Of open heifers, 20% (20 head) were sold after the fall 2007 preg check. On Dec. 31, 2007, this ranch again had 562 preg-checked females scheduled to calve in spring 2008. This is a “steady state” herd — no expansion, no contraction.

In his 2006 breeding program, 659 females were exposed to bulls, producing 560 live calves at 2007 weaning, an 85% calf crop (560/659 x 100). The average weight weaned per female exposed was 453 lbs.

Percent calf crop based on females exposed and pounds weaned per female exposed are the two most critical herd-production numbers. The herd culling rate, heifer-conception rate, cow death loss and inventory change are also needed for a gross income analysis of the beef cowherd.

Now, let's calculate a composite “IRMez Gross Income Generated” statement. This study ranch generated a total cash income from six sources:

  • steer calves sold
  • heifer calves sold
  • cull cows sold
  • cull bulls sold
  • cull open heifers sold
  • bred females sold

Gross cash income totaled $368,511 for the herd, or $656/cow.

The “value of total annual production” adds non-cash income covering the “dollar value of the heifer calves retained” (but not sold) for replacements and “inventory change” to the “total cash income generated.” In this example, it totaled to $429,606 for the herd, or $764/cow.

The dollar value of replacement heifers held back can be handled two ways — include them in the income calculations and thus in the cost calculations, or exclude them from both the income and cost calculations. The bottom-line result is the same. Right or wrong, the IRMez model excludes them from both calculations.

The “IRMez Gross Income Generated” statement removes the dollar value of replacement heifers and totals $368,511 for the herd, or $656/cow. This IRMez composite $656 income/cow can be expressed as equal to the income generated by 5.20 cwts. of steer calves, and is calculated by dividing the IRMez gross income per cow by the price of steer calves ($656/$126 = 5.20). These 5.20 cwts. of steer equivalents are a composite measure of all sources of income listed in (except the value of heifers held back for replacements).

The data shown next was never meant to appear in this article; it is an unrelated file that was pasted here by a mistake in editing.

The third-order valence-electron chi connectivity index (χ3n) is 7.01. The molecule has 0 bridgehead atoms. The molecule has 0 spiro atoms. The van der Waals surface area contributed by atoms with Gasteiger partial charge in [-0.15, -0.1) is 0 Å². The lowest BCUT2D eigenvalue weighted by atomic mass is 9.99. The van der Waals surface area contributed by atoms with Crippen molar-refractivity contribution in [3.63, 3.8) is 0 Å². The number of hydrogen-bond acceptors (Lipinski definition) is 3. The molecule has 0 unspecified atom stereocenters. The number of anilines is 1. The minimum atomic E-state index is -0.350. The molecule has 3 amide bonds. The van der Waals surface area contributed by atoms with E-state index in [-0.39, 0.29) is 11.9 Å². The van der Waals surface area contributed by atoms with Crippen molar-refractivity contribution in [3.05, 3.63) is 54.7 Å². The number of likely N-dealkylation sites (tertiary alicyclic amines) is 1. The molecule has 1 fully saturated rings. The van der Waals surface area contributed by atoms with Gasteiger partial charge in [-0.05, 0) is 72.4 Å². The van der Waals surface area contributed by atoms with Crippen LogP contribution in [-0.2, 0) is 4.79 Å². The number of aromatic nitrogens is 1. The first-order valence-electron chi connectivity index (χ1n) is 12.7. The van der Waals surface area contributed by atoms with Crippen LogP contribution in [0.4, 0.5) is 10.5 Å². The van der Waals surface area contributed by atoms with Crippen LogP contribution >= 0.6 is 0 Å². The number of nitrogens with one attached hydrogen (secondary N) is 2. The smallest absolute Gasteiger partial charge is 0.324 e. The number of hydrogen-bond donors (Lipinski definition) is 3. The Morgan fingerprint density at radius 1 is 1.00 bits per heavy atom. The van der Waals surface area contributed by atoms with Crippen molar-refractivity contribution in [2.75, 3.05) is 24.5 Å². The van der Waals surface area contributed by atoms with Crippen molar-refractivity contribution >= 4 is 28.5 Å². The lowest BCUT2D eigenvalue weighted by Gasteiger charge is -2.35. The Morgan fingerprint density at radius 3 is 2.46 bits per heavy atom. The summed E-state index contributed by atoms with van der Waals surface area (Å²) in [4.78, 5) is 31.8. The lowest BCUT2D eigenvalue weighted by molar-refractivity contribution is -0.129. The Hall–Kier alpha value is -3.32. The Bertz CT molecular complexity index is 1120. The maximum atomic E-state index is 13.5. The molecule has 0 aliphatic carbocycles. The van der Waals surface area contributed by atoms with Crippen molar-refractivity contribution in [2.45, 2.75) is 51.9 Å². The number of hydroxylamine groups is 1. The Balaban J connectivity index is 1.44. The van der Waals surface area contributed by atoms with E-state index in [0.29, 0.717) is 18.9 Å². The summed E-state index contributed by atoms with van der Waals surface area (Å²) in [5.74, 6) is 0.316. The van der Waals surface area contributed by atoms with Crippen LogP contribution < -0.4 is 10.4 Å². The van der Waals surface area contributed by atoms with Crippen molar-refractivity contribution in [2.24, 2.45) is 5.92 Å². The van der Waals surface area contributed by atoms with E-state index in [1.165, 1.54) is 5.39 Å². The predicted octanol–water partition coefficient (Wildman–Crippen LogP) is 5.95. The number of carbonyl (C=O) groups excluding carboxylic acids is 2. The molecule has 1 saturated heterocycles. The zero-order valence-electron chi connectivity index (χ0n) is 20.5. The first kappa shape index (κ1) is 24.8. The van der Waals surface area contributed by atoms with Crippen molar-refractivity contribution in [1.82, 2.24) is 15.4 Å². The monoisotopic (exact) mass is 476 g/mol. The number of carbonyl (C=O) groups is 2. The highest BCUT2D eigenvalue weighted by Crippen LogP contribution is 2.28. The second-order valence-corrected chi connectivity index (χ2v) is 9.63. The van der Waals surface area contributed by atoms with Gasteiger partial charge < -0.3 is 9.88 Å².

I encourage each reader to now generate the IRMez Gross Income for their 2008 calves. We'll use this number in future columns.

By the way, we all know heavier weaning weights mean increased economic costs. Of the added costs associated with heavier weaning weights, 100% have to be paid by 70% of the gross income from calf sales. A slippage occurs when the cost of increasing weaning weights goes up on each cow in the herd — 562 cows in this example herd — as weaning weight goes up. But, this rancher only sold 448 calves — a 17% slippage (448/562).

Most ranchers tend to forget about this 15-20% slippage when looking at the economic benefits of added weaning weight.

See Associated Figure 1

See Associated Figure 2

Harlan Hughes is a North Dakota State University professor emeritus. He lives in Laramie, WY. Reach him at 701-238-9607 or